Little Leaf: A Menace to Brinjal Cultivation
Authors: Shweta Kumari1, Nagendran K1, Rai A B1, Singh B1 and G P Rao2
1Working as a Research Scientist at ICAR-IIVR, Varanasi.
2Working as a Research Scientist at ICAR-IARI, New Delhi.


Brinjal (Solanum melongena L.), also known as eggplant, is an important vegetable crop which belongs to the family solanaceae, grown throughout the world. It is adopted by most of the small-scale and marginal farmers. It is perennial but grown commercially and annual crop in all parts of the country. It is often called as the 'King of Vegetables'. It is also a good source of fibre, vitamins B and vitamins C, phosphorus, folate and calcium. Brinjal being a hardy crop, grow well even under drought conditions are prone to attack from a number of biotic and abiotic stresses. Among the major biotic constraints, little leaf of brinjal poses a serious disease because capable of causing yield loss up to 40 per cent. The BLL disease is transmitted by insect-vectors leaf hoppers (Hishimonas phycitis and Empoasca devastans) and grafting. However little information is available on the brinjal little leaf disease (BLL). This article briefly discuss the management practices of BLL disease.

Economic Importance

India is the world's second largest brinjal producer after China accounting for 26 per cent of the total world total production. It is grown in an area of 0.71 million hectares with the productivity of 19.1 t/ha. Brinjal cultivation is estimated to cover about 7.6% vegetable area with a contribution of 8.3% to total vegetable production in India. Major brinjal growing states in India are West Bengal (contributing 30% of total production), Orissa (20%), and Gujarat and Bihar (together 10% each).

Symptoms

Little leaf disease sporadically appears 1-2 months after transplantation and Spread further more plants are subsequently infected. The infected plants are characterized by yellowing, reduction in leaf size (little leaf), severe stunting, shortened internodes, excessive proliferation of shoots (witches'broom) and transformation of floral parts into leaf like structures (phyllody). In early infection, no fruiting takes place. In late infection, fruits become malformed and seeds are shrivelled. The yield loss is 100% in the diseased plants.

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Epidemiology

Incidence of BLL is however, increasing in recent years and likely to be a threat to brinjal cultivation. Thomas and Krishnaswamy (1939) for the first time reported natural occurrence of BLL disease in India. The presence of several weeds such as Datura inoxia D. stramonium, Cannabis sativa subsp sativa, Portulaca oleracea and Portulaca grandiflora which serve as alternative hosts for brinjal phytoplasma (BLL) in India which plays an important role in spread Disease. Phytoplasmas associated with brinjal were artificially transmitted through the parasitic plant dodder (Cuscuta sp.) from infected to healthy plants or through grafting the scion from diseased plants on the healthy root stock. In India, BLL is known to be transmitted by the leafhoppers, Hishimonas phycitis and Empoasca devastans under natural condition. Hishimonas phycitis transmit brinjal phytoplasma with minimum acquisition access periods of 3 day followed by inoculation access periods of 7 day. Transmission efficiency of the vector was high on young seedling. Which also play important role in multiplication of insect vector.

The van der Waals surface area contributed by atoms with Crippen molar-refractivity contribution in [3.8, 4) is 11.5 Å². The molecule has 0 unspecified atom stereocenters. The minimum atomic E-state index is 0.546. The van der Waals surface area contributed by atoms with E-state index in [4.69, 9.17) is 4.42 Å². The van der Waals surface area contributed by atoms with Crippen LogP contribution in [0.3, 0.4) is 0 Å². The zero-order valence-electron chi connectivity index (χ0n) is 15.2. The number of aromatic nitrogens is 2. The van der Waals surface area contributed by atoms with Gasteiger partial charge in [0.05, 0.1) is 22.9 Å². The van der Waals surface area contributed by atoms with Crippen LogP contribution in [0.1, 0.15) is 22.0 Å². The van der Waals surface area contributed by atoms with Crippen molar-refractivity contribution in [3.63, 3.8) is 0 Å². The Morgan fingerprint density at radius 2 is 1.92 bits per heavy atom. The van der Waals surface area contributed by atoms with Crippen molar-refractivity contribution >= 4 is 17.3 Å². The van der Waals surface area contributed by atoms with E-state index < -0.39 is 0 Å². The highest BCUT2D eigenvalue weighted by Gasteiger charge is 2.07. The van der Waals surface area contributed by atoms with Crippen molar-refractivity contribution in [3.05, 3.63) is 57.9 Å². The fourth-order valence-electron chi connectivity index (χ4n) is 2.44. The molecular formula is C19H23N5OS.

Management

Developing management strategy for the management of phytoplasma diseases in brinjal is found to be difficult. Hence integrated strategies includes different components such as cultural, chemical, biological, and induced resistance will be an efficient tool for its management.

• Use of seed material harvested from disease free plant.
• Severity of the disease can be reduced by adopting sanitary measures such as, early removal and destruction of infected crops infested by leafhopper and eradication of volunteer plants from a previous planting.
• Rouging of infected plants should be adopted to avoid further spread of the disease.
• Adjust time of planting to check the insect vector population.
• Mulching may reduce the insect vectors population thereby disease spread can be checked.
• Use of chemical insecticides such as imidacloprid (0.5-0.75ml/l), thiamethoxam (0.5g/lit), acetamiprid (0.5/lit) and fipronil (1.5ml/l) will significantly reduce vector population
• Plants sprayed with 50 ppm gibberellic acid will show recovery of the infected plant.
• Plants treated with antibiotic as a foliar spray will reduce symptom appearance.
• Application of kaolin clay may reduce vector population.

Conclusion

BLL is a major problem in all brinjal growing regions which causes severe yield loss. Hence, screening and identification of plants which is resistant to BLL disease needs attention for the effective management of the diseases. Till then for the management of BLL disease should focus on the clean propagating materials, vector controls and eradication of weeds hots.

References:

1. Mitra, D.K. (1993). Little leaf, a serious disease of eggplant (Solanum melongena). In: Raychaudhuri, S.P., Teakle, D.S. (Eds.), Management of Plant Diseases Caused by Fastidious Prokaryotes. Associated Publishing Co, New Delhi, India, pp. 73- 78.
2. Rao, G.P., Mall, S., Raj, S.K. and Snehi, S.K. (2010). Phytoplasma diseases affecting various plant species in India. Acta Phytopathol. Entomol. Hung. 46, 59-99.
3. Rao, G.P. and Kumar, M. (2017). World status of phytoplasma diseases associated with eggplant. Crop Protection. 96, 22-29.


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